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On 27 August, the Trump Administration announced that the U.S. and Mexico had reached consensus on a 16-year agreement. Canada had until 1 October to conclude its negotiations in order to be part of the deal.
U.S. Trade Representative Robert Lighthizer, Canadian Foreign Affairs Minister, Chrystia Freeland and Mexican Economy Secretary, Ildefonso Guajardo concluded the last rounds of discussions on 31 September in Washington, DC. President Trump had imposed a deadline of 1 October in order for him to provide the required 60-day notice to Congress in time for Mexican President Enrique Pena Nieto to sign the agreement prior to leaving office. The agreement will still need to be ratified by the legislative bodies of the three countries.
Trade agreements have a significant impact on the business relationships between countries and thus the relocation of individuals between not only the countries involved in the agreement but others as well. Depending on the details of a new agreement, companies could make shifts in the locations of their operations and personnel in the U.S., Canada and Mexico and around the globe.
Central to the new deal is an increased requirement for more of a vehicle’s parts to be assembled in North America to avoid tariffs. The new agreement raises this level to 75% up from 62.5% in the original NAFTA. The deal also mandates an increasing percentage of parts on tariff free vehicles to come from “high wage” factories with a minimum wage of at least $16/hr. This could cause some suppliers to shift work away from Mexico to the U.S. or Canada, or to a lower wage country outside of North America.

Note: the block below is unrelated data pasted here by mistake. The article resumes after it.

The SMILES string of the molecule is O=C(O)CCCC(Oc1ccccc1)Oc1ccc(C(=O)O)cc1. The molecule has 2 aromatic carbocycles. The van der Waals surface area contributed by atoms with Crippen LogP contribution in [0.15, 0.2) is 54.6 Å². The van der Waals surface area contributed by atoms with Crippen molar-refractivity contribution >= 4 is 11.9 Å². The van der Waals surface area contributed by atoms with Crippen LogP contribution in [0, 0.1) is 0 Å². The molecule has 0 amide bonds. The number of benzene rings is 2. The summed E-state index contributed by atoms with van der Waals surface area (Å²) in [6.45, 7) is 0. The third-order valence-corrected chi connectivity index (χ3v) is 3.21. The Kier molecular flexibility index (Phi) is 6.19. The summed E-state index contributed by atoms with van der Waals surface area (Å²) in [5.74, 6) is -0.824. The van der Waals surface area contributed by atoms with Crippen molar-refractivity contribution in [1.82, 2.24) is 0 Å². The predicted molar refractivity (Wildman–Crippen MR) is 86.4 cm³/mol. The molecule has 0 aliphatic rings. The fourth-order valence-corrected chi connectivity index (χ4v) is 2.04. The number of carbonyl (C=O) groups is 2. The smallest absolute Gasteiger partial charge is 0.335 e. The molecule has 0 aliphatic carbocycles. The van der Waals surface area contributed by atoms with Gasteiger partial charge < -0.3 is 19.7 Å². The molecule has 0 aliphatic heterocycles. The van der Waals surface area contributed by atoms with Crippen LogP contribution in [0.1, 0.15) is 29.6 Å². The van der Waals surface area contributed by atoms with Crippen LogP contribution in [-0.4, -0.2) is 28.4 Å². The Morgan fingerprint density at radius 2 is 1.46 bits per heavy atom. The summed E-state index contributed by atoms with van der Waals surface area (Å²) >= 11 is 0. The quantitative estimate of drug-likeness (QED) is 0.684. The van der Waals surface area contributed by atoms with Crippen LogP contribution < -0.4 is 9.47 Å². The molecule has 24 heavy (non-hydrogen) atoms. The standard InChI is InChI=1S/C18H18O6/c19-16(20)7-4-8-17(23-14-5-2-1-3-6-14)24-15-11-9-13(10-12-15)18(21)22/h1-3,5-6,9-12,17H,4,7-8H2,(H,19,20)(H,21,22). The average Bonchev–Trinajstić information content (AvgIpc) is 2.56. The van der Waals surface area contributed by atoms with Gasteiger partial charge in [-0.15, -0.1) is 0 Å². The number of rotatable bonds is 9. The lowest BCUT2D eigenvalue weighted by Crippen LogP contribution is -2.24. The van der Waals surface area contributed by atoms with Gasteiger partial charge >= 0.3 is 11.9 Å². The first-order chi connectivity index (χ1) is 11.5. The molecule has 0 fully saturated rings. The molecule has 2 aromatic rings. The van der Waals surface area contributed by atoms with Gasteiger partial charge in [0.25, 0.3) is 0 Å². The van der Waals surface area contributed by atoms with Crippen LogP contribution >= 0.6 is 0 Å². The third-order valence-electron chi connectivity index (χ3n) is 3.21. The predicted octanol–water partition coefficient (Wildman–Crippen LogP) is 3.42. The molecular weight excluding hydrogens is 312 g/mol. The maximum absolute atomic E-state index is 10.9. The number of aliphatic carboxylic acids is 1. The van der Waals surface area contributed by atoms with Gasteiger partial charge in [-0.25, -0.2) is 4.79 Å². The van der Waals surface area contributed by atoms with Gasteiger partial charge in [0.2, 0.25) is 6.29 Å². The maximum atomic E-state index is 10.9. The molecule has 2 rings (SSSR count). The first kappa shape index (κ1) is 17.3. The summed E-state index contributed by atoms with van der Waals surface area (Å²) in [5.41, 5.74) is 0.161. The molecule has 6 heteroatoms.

The new deal will also open Canadian dairy markets to increased U.S. exports. Canada has also agreed to end a system that it used to keep the prices of some milk products low. U.S. drug companies will also now be able to sell pharmaceuticals for 10 years in Canada before facing generic competition. The Chapter 19 provision, which helps resolve trade disputes between the three countries, was kept in place, a win for the Canadians. The new agreement contains increased intellectual property protections that have been updated to include new technologies that were not around when NAFTA was originally negotiated. The deal also calls for higher safety and environmental standards and states that Mexican workers must have more of an ability to organize and form unions.
President Trump had made the renegotiation of NAFTA a key platform of his presidential campaign. On 2 February 2017, shortly after taking office, President Trump announced his intention to enter into negotiations with Canada and Mexico to revise NAFTA.
Under the Bipartisan Congressional Trade Priorities and Accountability Act of 2015, the President needs to provide Congress with a 90-day notification before initiating trade negotiations with a country. On 18 May 2017, U.S. Trade Representative Robert Lighthizer sent letters to congressional leaders notifying them of the intent of the President to renegotiate the terms of NAFTA.